No matter what we do, what we do matters….
Meet Ann Forde Murray. Ann is a Licensed Clinical Professional Counselor in private practice here in Downers Grove, IL. A therapist for more than 22 years, Ann has maintained her own clinical therapy practice in the heart of downtown for over 14 years, helping countless individuals find their resilience and their self-worth.
G: There is a lot going on in the world right now, and mental health is coming to the forefront on many national and global issues these days. Tell me a little bit about how you see things.
A: Like you, I was discouraged and stunned by some of what I am seeing. But I am more hopeful than anything, because I just believe that we are going to grow. That we are destined to seek light and that any challenge that comes can be like that refining fire. It was hard for me to feel discouraged because I am a natural encourager. It’s going to get better but we have to all be a part of that. There’s so much work to be done though.
G: So what you do, in essence, is take a problem and then turn it into a springboard for learning and growth. Is that a natural instinct for you?
A: Probably. I think it is all about growth. I am also a Christian and have faith in God and I just believe that good can come of all things. I absolutely believe that. Even things that people do for harm, I believe God can use for good. Not that I don’t have moments of discouragement or doubt, I have plenty.
G: What are you most proud of having accomplished in your professional career?
A: I love when people get insights into themselves and when they move away from judging themselves. When they get empowered, and move away from shame they unburden. There are so many moments of insight and growth and when they realize they are ok, they are enough, they start to walk a little taller and are more curious about themselves. My work really is all about connecting with people so that they are not alone in this process. I think curiosity is the key to what’s going on for people and figuring things out.
G: Curiosity is interesting. I agree that it’s a good way to approach an issue and is an underrated quality. It seems like a kinder, gentler way to walk through life when you can be unsure and not know but follow a curious thread and just see.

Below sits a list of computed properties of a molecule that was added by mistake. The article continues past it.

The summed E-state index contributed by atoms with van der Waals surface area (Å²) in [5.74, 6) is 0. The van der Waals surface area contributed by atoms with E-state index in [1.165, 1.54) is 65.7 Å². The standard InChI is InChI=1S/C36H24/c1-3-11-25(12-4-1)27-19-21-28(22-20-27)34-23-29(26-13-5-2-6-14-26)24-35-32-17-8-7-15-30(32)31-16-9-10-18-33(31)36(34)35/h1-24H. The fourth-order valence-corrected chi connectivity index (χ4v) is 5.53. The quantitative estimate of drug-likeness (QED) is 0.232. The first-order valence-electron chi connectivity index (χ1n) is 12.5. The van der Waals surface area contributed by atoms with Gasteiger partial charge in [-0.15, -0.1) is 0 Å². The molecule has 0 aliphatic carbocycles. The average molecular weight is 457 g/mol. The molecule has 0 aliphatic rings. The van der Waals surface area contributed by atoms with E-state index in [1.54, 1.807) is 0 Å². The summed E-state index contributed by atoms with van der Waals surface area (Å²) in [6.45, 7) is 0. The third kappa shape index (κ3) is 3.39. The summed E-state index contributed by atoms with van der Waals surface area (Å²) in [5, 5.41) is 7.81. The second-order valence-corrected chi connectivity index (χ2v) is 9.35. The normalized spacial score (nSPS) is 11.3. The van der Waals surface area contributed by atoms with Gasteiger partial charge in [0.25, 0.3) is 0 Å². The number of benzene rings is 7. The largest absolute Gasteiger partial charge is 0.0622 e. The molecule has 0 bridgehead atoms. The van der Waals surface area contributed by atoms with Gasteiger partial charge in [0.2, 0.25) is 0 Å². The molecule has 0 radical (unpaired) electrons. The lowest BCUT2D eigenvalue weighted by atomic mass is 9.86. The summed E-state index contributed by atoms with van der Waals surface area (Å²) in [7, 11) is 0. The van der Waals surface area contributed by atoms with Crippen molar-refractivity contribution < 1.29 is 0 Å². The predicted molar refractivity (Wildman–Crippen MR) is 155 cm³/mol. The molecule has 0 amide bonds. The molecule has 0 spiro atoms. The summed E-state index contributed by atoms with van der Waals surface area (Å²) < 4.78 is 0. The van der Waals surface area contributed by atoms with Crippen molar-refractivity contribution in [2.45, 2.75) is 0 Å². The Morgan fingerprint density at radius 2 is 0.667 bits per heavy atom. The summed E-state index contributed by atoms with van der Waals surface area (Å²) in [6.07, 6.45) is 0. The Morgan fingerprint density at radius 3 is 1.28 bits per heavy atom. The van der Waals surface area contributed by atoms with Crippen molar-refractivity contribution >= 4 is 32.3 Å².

A: Yes! I have a series of Curious George books here in the office and I love them. Curious people make mistakes, and sometimes you can be a little naughty, but then be compassionate with yourself rather than judging. Curiosity about how did I get here, and curiosity about where do I want to go? Because I think we get burdened down by judgement and shame. So I try to connect with people so that they are not in it alone.
G: So you really see that as your role? You give them that gift of being with them without judging and supporting their curious exploration.
A: Yes. For 50 minutes a week, you can talk to me and you don’t have to take care of me. You don’t have to worry about me. You can say what you need to say in a safe place and go on. Because it might be something that is not going to get better any time soon. But connection makes it better.
G: When I was a Clinical Social Worker, I remember feeling like I loved the work. I was so passionate about it. But it can also feel like a job. It can be easy to disconnect to the power of what we do. Do you feel the impact that you are making on a regular basis?
A: I think I do. But not all the time. It comes and goes. When I feel really good and appreciate what I do, I try to harness that. But at the end of the day, it’s like anything you are passionate about. You have to nurture your passion. I believe that even if you aren’t feeling the passion, if you nurture it, it will come back.
G: What keeps you inspired in your work, in your daily living?
A: I try to be mindful of what is happening in the world and how it intersects with the type of work that I do. I try to read clinical things or notice things on social media. That, and finding time every day for prayer and meditation. I always try to quiet myself in the morning and before I come into the office.
G: Do you feel like you get answers to those prayer?
A: There is a felt sense of when you are really connecting. It’s not all the time, but sometimes there is this energetic connection. Sometimes I can get hard on myself and judge myself. I find myself thinking, “This person should really be seeing a counselor”, and then I realize that’s supposed to be me! But then someone will come back and say that there was something I said that really worked for them. Sometimes I feel like it can really be led by God and it’s all working.
For more information about Ann, visit annmurraytherapy.com